When Keren Shemtov-Yona, DDS, a dental researcher at the Technion-Israel Institute of Technology, examined 100 discarded dental implants under a scanning electron microscope, she found that more than 60 percent of the implants had cracks and other flaws. Because dental implants have become increasingly popular (in the U.S. alone, more than 3 million people have them), she feels that the public should be informed about the high rate of flaws in dental implants and their potential for fracturing.
Dr. Shemtev-Yona also wants to encourage dental implant manufacturers and dentists to find ways to reduce "metal fatigue" -- the localized structural damage that occurs when a metal is subjected to repeated applied loads. Over time, metal fatigue causes many of the implant-related fractures.
"Extracting and replacing a broken dental implant is a complex surgical procedure," she said. "The time has come for both the dental community and manufacturers to come to avoid unnecessary surgical procedures."
Dr. Shemtov-Yona is carrying out her doctoral studies under the supervision of Professor Daniel Rittel of the Faculty of Mechanical Engineering who co-authored a paper that will be published in the September 2015 issue of the Journal of the Mechanical Behavior of Biomedical Materials.
The implants in the study were extracted from wearers not because they were broken, but because of progressive bone loss around the titanium post that anchors them in place. All appeared to be in perfect condition prior to analysis. However, upon inspection using x-ray and scanning electron microscopy, mechanical defects were revealed in 62 percent of the implants.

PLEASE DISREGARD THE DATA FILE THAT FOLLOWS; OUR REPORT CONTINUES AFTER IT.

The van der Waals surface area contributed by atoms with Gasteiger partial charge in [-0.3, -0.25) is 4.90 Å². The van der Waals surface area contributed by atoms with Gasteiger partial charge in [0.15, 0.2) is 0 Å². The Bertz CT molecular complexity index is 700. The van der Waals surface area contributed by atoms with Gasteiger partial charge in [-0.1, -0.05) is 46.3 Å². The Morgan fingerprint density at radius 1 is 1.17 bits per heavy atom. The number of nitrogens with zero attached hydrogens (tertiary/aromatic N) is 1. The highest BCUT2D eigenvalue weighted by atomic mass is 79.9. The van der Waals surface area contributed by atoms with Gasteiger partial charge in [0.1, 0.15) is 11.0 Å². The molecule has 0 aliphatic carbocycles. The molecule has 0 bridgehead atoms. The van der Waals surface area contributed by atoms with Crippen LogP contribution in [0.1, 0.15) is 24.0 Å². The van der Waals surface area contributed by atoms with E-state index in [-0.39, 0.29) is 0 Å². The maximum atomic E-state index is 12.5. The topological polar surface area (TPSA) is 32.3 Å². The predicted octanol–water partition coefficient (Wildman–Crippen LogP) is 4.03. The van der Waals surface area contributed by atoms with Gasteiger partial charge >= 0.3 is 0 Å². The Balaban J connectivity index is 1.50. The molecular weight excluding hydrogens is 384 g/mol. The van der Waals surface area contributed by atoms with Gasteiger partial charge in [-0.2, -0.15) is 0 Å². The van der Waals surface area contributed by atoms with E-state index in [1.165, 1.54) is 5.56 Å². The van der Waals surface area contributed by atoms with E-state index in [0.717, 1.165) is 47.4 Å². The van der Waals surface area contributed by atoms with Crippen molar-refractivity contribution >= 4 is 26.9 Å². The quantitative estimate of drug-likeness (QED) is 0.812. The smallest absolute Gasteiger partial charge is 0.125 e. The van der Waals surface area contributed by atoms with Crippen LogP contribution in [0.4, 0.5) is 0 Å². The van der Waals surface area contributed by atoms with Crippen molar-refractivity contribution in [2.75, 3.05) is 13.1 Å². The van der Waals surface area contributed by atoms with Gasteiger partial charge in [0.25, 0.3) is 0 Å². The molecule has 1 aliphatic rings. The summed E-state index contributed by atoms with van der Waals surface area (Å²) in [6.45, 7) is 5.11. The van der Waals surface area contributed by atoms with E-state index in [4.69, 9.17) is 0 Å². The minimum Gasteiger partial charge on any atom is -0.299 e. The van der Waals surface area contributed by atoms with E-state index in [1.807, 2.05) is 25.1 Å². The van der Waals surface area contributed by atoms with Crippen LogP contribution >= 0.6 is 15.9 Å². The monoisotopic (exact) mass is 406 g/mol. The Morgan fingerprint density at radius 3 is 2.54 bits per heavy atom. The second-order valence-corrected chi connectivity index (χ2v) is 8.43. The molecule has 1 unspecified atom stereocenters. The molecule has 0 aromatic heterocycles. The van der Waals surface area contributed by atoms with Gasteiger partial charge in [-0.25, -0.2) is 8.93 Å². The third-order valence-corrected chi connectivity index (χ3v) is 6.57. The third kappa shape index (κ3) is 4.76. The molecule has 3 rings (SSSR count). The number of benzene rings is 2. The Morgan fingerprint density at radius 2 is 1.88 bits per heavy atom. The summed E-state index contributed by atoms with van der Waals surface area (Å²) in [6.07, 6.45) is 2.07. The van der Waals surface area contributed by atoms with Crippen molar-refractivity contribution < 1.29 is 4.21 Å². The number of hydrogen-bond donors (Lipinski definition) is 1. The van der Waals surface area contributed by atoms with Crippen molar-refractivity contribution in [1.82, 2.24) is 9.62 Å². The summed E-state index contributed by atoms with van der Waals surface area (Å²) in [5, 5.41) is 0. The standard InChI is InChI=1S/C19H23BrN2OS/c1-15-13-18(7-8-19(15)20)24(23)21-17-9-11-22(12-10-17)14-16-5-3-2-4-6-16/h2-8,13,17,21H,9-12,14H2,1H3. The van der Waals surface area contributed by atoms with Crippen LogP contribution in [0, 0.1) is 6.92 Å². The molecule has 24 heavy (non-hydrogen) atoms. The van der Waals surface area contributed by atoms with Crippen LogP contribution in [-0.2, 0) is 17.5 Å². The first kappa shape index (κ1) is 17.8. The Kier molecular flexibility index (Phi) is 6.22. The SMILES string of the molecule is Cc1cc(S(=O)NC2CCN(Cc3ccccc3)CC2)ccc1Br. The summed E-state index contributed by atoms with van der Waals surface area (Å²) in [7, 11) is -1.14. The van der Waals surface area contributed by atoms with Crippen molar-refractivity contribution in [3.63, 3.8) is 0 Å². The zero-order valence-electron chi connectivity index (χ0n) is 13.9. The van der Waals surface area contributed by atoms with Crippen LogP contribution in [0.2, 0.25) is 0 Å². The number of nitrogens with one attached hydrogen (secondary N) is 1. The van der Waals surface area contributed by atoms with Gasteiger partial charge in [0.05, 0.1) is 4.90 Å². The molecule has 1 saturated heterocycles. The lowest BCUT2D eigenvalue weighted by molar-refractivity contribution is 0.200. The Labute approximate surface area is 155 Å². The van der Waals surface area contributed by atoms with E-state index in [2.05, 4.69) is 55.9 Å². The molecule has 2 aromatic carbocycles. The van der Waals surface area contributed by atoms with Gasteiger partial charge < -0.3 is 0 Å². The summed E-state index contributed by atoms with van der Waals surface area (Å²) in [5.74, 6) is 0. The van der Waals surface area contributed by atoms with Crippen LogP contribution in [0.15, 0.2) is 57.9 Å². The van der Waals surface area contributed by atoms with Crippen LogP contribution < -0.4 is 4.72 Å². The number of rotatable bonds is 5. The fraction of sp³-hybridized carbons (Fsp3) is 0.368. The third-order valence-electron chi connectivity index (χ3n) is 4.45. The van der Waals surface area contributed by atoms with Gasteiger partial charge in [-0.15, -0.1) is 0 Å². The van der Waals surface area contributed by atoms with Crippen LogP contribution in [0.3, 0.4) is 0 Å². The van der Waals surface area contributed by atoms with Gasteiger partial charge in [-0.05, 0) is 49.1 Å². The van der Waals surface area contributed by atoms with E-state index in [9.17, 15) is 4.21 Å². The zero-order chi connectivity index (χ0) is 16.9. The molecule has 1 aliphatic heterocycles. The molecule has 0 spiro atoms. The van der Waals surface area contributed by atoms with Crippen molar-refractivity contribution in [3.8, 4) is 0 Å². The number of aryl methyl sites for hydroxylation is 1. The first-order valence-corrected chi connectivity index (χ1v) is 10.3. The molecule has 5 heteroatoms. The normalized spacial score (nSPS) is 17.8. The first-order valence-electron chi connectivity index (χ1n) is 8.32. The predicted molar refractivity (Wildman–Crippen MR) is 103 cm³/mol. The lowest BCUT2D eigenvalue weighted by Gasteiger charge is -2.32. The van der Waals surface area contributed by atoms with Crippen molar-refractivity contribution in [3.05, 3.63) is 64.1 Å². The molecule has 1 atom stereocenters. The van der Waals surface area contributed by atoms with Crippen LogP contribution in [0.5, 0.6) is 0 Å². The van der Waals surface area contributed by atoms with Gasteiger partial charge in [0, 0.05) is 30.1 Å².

"The implants were a random combination of two materials, titanium alloy (Ti-6Al-4v) and commercially pure titanium (CP-Ti)," explained Dr. Shemtov-Yona. "The CP-Ti implants had more cracks than the titanium alloy."
"Embedded particles appear to be linked to the generation of surface defects that evolve into full cracks," she pointed out. The effect of time and the wear and tear of daily use may also contribute the potential for manufacturing flaws to develop into cracks and subsequently lead to the ultimate failure of the materials of which they are made.
"Also, every individual has both different chewing habits and oral environment. Mastication can cause a repeated loading, leading to degradation of the implant materials and metal fatigue," she continued.
Dr. Shemtov-Yona conducted this study for her Masters of Science degree, and recently enrolled in a PhD program in the Department of Mechanical Engineering to get an even better understanding of the problem Her current goal is to find what leads to the development of cracks to determine whether the causes lie in manufacturing, use, or both, in order to prolong the service life of implants.
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